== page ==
The two were arrested on May 5 for publishing articles on the Internet, and charged under article 258 of the penal code for ''abusing democratic freedoms to infringe on the interests of the state.''
''Vietnam's arrests of more bloggers for allegedly abusing 'democratic freedoms' is a cynical and chilling move,'' said Phil Robertson, deputy Asia director at Human Rights Watch.
''Vietnam should immediately drop these bogus charges, and then take the next step by scrapping article 258 and other provisions of the penal code regularly used to punish free expression.''
Bloggers Nguyen Huu Vinh and Nguyen Thi Minh Thuy are among an increasing number of peaceful critics charged under article 258.
During the first three months of 2014, at least six other people have been convicted for the same charge, including bloggers Truong Duy Nhat and Pham Viet Dao, and ethnic minority rights activists Thao Quan Mua, Duong Van Tu, Ly Van Dinh, and Hoang Van Sang.
Nguyen Huu Vinh, 58, is a former police officer and a Communist Party member who previously worked at the Committee for Vietnamese Overseas.
His father Nguyen Huu Khieu was a former member of the Central Committee of the Vietnamese Communist Party, Police Director of inter-zone 4, which covered a number of provinces in central Vietnam, and former Vietnam ambassador to the Soviet Union.
After leaving his government job in the mid-1990s, Nguyen Huu Vinh studied law. In 2000, Nguyen Huu Vinh founded V-Protection & Investigation Co., Ltd, the first private investigation company in Vietnam.
On September 9, 2007, Nguyen Huu Vinh founded the blog Ba Sam (Talking Nonsense) - the mouthpiece of Thong tan xa Via he (the Sidewalk News Agency) on the former social media platform Yahoo 360.
There is little public information available about Nguyen Thi Minh Thuy, 34. According to an unconfirmed source, she may have worked at V-Protection & Investigation Company and assisted Nguyen Huu Vinh in running the blog Ba Sam.
Using the motto ''Pha vong no le'' (breaking the slavery ring), the main goal of Ba Sam is to bring news from a variety of perspectives to its readers.
Ba Sam provides links to ''hot news'' (sometimes accompanied by short comments from the blog's administrators) about politics, economics, culture, society, environment, and world events from various sources, including Vietnam state-controlled media as well as individual blogs.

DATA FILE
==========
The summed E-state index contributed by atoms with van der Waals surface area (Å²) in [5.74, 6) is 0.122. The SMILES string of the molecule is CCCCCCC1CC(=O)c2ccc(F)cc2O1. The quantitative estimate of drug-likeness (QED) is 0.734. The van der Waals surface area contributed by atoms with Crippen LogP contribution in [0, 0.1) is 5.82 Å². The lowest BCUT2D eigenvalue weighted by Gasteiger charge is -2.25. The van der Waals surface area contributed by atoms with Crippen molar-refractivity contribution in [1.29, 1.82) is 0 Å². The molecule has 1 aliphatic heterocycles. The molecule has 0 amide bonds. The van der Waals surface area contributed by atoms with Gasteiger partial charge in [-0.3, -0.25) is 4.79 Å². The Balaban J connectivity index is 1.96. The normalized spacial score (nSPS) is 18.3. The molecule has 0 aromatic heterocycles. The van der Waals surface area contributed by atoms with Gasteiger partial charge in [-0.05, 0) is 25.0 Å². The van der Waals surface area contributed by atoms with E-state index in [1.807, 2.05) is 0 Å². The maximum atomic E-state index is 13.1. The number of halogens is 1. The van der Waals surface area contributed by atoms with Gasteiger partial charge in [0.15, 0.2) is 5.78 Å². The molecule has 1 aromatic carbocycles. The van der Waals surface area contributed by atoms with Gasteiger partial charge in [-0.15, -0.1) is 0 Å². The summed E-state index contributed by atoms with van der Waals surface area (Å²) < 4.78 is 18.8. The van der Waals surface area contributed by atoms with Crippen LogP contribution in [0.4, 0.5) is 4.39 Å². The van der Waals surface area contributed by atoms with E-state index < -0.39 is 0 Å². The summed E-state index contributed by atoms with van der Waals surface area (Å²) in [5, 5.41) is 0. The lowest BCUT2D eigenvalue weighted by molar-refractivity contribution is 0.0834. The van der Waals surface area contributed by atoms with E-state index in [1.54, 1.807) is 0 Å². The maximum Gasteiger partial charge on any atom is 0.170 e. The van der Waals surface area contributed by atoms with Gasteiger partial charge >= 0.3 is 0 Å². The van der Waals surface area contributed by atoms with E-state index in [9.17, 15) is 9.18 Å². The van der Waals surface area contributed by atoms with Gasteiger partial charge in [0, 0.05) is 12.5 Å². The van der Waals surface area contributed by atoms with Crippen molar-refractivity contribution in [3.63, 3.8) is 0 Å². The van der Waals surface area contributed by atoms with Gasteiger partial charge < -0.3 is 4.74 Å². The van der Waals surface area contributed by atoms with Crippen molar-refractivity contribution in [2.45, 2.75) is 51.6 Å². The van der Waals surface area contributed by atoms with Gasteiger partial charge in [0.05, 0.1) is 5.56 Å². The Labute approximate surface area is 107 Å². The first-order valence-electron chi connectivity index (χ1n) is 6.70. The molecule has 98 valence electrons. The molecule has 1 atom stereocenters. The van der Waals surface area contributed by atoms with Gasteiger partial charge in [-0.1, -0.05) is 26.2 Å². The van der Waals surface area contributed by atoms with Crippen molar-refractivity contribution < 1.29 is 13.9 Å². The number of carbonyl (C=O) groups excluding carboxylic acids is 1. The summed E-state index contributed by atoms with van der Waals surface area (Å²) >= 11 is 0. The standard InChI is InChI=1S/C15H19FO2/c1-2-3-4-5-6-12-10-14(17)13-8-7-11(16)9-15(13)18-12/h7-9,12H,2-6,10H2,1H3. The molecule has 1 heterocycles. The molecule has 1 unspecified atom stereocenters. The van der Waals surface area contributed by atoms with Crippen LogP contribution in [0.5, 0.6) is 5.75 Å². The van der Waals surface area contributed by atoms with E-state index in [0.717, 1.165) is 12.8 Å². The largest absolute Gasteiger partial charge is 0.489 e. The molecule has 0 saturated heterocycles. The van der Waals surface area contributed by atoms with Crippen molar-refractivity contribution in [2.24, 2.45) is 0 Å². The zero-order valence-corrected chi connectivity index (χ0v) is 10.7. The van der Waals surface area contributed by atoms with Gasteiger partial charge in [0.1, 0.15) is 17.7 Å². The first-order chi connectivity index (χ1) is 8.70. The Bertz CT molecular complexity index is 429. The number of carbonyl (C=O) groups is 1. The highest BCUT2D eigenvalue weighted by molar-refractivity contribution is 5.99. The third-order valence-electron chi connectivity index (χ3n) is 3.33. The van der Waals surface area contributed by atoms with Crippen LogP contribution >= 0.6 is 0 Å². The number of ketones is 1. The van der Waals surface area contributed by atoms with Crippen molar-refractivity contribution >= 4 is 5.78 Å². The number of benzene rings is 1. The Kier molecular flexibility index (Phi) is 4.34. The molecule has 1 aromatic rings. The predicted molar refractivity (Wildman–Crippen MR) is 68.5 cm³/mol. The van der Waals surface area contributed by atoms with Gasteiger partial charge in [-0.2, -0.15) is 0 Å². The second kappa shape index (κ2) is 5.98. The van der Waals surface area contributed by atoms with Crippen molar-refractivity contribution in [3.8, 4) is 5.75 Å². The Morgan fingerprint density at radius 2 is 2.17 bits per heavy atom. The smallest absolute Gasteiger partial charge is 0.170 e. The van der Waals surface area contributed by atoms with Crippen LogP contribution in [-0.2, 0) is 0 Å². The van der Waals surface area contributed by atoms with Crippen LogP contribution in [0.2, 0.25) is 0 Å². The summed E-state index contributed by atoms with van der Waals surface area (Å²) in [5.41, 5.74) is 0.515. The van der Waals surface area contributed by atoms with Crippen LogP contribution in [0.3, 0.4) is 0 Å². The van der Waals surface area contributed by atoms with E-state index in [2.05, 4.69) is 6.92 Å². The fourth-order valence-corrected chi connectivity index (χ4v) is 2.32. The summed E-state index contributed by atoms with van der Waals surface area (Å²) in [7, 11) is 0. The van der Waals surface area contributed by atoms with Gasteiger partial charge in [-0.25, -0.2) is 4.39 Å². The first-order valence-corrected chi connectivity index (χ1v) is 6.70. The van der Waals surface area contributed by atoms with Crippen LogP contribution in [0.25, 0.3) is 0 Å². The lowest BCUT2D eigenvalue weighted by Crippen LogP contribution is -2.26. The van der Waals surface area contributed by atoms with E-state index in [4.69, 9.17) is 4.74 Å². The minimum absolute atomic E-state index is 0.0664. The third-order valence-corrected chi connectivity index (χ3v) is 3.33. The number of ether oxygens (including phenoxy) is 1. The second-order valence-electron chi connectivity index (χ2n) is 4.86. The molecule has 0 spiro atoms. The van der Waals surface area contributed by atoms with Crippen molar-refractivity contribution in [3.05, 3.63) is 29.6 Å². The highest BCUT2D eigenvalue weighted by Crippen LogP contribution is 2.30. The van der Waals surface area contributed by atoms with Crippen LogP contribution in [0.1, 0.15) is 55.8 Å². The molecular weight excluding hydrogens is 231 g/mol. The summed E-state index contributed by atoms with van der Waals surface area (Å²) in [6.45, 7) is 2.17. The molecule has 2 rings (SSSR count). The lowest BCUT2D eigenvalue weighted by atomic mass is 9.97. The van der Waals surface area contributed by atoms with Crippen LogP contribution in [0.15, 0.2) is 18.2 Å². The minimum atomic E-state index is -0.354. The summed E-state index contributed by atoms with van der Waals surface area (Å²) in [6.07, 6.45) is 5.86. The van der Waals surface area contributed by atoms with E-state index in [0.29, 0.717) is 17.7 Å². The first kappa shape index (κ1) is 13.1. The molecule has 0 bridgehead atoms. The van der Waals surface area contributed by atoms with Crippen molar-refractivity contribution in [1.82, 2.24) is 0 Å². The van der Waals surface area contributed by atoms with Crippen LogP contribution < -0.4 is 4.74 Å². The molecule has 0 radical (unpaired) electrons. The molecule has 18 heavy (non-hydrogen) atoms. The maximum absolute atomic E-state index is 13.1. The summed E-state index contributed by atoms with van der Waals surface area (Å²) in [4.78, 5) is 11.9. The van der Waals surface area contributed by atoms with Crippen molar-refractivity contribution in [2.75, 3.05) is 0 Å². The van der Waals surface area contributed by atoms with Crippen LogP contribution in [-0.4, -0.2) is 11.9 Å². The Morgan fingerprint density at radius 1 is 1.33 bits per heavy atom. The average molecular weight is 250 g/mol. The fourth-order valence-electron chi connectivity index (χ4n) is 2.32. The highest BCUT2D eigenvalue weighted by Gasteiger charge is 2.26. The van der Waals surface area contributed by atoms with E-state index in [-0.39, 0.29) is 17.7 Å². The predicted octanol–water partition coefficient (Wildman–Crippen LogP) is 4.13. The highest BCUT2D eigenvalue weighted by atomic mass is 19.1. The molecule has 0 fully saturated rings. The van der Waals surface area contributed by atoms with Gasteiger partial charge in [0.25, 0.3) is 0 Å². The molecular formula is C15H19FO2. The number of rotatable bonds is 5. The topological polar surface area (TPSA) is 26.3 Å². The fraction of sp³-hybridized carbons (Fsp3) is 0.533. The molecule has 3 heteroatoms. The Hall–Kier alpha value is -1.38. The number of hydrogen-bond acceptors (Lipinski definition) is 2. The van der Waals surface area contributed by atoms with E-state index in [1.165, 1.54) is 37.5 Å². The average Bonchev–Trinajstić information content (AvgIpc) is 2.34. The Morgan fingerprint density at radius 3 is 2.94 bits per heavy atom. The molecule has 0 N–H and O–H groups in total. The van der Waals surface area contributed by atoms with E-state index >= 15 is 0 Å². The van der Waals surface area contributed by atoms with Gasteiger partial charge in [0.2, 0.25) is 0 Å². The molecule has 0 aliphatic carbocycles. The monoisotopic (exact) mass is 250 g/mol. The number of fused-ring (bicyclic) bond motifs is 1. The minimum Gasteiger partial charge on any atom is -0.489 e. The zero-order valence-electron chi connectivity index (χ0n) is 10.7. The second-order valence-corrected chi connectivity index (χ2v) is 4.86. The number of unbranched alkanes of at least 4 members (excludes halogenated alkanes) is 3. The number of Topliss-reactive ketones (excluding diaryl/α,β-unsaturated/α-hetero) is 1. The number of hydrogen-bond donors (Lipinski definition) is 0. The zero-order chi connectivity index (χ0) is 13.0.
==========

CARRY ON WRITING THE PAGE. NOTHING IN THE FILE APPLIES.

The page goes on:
It advised readers on how to bypass Vietnam government-installed firewalls to read news published outside of Vietnam, including articles on regularly blocked websites such as Radio Free Asia, Voice of America (Vietnam service), the British Broadcasting Corporation (Vietnam service), and other websites.
Ba Sam also published critical commentary and Vietnamese translations of overseas articles related to Vietnam???s social and political situation.
Within just a few years, Ba Sam became one of the most important blogs written from inside Vietnam, and saw its readership grow exponentially.
As of 2014, it was accessed by tens of thousands of Vietnamese readers daily, and most likely has a cumulative total of millions of views from people in dozens of countries around the world.
Given this incredible success, the Ba Sam blog also suffered numerous online attacks including denial of service attacks and hacking.
Vietnam state media criticized the blog by name and the authorities quietly demanded that its founder remove certain news items from the blog.
In September 2012, five years after the birth of Ba Sam, Nguyen Huu Vinh announced that he would end his direct involvement with the blog in order to avoid ''the heated atmosphere'' developing, leaving the blog to be run by the blog editor, Ngoc Thu, and other assistants.
On April 10, 2014, due to various online attacks, Ba Sam was temporarily forced to stop posting news.
The blog partially resumed on May 5 as a protest against the arrests of Nguyen Huu Vinh and Nguyen Thi Minh Thuy.
Many other independent bloggers and social groups in Vietnam have already voiced opposition against the arrests.
''The government should recognize it cannot drag the Vietnamese people by force back into a pre-Internet world where state controlled media was completely dominant,'' said Robertson.
''The government's repressive approach will only make people more determined in demanding their rights to freedom of information and expression.''